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Work Exchange Programs: Are They For You?

So, you want to travel and see the world, but you can’t afford it?  Perhaps you want to immerse yourself in a different culture or spend time in another country but don’t know where to go.  You’ve got a summer off before starting college and want some unique work experience abroad but don’t know where to turn.  Why not try a work exchange program?  Work exchange programs could be the answer to all of your travel and work experience prayers!  Here you’ll find all the information you need about what work exchange programs are, and whether a work exchange program is right for you.

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What is a Work Exchange?

A work exchange is where volunteers offer their time and skills to work in exchange for free accommodation.  This trade of work for accommodation helps both the volunteer and the host to achieve their goals without spending a lot of money so is beneficial for both parties.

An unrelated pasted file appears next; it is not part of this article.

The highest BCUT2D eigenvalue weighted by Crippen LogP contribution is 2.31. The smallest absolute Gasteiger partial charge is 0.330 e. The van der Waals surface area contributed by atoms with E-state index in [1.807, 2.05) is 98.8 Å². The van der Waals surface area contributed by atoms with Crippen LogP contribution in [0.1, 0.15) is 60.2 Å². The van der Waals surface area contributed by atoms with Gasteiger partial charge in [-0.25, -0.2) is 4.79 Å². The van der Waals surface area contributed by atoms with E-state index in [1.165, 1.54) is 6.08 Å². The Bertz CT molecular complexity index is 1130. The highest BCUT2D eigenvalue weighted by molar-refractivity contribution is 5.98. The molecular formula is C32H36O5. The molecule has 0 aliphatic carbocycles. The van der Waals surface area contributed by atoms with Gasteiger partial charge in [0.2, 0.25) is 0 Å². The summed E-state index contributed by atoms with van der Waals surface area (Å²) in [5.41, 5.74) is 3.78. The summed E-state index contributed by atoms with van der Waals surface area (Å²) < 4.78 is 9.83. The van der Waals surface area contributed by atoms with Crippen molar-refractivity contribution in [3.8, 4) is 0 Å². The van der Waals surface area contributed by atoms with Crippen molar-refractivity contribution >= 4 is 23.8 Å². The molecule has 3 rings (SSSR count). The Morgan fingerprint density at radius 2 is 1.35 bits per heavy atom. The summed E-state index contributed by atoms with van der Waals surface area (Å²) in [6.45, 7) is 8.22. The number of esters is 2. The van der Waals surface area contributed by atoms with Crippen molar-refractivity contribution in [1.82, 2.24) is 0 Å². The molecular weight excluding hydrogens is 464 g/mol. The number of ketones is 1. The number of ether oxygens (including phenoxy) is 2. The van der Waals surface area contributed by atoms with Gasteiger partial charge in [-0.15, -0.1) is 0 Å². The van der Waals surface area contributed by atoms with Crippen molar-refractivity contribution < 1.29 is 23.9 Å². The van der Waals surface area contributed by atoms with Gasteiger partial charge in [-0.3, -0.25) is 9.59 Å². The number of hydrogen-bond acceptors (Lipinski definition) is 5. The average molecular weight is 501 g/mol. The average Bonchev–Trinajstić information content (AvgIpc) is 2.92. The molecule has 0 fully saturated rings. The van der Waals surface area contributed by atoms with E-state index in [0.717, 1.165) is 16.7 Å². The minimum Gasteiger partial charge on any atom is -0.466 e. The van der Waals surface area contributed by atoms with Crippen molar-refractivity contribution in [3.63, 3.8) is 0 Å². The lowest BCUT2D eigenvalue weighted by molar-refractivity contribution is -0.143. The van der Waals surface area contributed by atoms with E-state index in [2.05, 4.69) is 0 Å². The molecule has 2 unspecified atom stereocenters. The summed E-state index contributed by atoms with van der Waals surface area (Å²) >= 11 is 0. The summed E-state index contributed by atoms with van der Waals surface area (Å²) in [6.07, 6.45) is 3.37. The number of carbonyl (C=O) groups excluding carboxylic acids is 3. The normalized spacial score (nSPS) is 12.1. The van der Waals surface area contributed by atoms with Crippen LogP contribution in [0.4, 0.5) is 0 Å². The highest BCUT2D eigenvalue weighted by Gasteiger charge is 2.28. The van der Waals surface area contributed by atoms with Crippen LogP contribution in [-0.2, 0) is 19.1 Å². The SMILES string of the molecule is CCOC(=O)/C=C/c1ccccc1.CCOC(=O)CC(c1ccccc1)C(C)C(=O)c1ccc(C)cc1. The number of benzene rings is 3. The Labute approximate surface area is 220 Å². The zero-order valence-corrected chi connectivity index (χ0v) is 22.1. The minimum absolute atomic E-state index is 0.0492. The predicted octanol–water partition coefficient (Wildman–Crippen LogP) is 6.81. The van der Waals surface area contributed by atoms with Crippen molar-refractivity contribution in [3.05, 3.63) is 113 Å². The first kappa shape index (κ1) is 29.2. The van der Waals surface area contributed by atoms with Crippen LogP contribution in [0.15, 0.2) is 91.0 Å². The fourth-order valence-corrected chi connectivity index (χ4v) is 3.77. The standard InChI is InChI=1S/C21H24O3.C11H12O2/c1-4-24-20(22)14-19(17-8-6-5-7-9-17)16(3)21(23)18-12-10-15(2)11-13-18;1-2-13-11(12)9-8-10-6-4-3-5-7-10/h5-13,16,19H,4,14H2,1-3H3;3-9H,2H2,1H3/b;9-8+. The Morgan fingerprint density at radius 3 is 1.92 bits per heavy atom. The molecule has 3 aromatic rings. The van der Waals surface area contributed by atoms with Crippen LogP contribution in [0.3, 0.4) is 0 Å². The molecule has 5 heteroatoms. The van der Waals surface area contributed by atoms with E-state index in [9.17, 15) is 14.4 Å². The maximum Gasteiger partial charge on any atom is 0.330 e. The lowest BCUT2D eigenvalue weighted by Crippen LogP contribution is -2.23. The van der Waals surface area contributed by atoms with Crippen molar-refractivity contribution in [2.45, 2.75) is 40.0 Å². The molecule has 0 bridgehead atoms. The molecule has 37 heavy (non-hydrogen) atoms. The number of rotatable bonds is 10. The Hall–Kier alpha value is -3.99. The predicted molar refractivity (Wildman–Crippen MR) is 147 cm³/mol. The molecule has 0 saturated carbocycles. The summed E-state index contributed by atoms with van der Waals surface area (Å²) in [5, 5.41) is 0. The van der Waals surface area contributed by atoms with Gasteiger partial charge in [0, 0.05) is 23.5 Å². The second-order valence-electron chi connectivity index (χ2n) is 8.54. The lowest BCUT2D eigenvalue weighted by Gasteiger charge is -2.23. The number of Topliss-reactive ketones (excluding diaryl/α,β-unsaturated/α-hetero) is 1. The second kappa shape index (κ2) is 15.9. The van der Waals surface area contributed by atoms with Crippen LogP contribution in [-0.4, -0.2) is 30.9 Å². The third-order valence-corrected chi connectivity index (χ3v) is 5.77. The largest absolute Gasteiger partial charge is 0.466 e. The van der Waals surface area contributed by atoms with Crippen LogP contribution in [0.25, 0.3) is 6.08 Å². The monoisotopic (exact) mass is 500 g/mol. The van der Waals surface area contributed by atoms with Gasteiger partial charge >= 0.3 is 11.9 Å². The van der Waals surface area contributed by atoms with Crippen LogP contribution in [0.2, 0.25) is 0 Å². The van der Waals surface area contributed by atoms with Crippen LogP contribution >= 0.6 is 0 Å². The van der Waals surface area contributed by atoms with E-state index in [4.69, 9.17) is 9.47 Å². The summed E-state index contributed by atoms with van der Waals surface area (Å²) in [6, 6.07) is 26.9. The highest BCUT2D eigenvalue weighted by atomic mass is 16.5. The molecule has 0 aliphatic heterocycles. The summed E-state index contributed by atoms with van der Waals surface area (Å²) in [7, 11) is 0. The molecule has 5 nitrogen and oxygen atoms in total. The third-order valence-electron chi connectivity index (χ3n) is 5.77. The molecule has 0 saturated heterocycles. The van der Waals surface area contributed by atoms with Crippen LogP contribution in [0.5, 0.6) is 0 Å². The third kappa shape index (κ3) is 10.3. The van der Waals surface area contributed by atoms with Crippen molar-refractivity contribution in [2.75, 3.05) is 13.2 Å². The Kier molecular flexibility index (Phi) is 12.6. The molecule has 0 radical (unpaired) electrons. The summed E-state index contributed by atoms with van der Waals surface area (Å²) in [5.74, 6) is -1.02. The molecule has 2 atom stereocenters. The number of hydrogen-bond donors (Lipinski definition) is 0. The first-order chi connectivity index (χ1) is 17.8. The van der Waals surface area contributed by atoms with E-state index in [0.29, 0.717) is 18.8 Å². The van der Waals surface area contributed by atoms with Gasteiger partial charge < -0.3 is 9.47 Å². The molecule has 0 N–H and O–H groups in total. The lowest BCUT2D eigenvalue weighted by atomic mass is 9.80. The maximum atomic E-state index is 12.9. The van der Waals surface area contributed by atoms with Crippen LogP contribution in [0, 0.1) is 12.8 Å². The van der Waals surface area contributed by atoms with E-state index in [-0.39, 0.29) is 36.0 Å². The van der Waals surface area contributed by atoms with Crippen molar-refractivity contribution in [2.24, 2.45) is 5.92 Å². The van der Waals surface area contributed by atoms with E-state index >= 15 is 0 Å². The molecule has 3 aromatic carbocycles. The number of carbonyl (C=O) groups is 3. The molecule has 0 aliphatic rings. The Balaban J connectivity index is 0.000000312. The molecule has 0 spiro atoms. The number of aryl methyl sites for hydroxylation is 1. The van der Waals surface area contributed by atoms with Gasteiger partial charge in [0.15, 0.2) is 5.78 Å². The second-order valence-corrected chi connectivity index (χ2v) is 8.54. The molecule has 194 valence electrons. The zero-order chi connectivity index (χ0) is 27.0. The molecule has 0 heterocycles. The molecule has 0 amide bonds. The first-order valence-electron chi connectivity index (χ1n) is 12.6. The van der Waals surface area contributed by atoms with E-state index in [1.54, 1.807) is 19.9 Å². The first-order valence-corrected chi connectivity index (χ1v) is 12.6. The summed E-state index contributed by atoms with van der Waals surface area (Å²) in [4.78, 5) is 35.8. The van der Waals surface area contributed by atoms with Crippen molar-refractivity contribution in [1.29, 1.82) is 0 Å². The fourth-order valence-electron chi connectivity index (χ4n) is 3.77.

Work exchange is also known as a kind of work and travel programme, a work trade or voluntourism, although the volunteer placements are often ‘normal’ businesses looking for an extra pair of hands, not necessarily doing work to help the environment or a vulnerable group of people as you may imagine in the traditional sense of ‘volunteering’. 

Work exchange programs are different from other work abroad programs because they are not usually paid work, although you might find a few work exchange programs which also offer a small amount of money as well.     

Solo female traveller in a busy street
If you’re travelling alone then work exchange programs are a good way to gain confidence

How to Find Work Exchange Programs

Work Exchange Websites

Probably the easiest and safest way to find work exchange programs is to use a work exchange website.  These websites act as an intermediary between the people looking for volunteers and volunteers looking for work exchange placements.  Popular work exchange websites include:

Worldpackers, Workaway, HelpX, WWOOF, Hippohelp and Volunteers Base.

This article has a comparison between some of the top work exchange sites so you can see which one is right for you.  Some work exchange websites are free to join, while others have fees and include extra services such as customer helplines and insurance should something go wrong during a work exchange.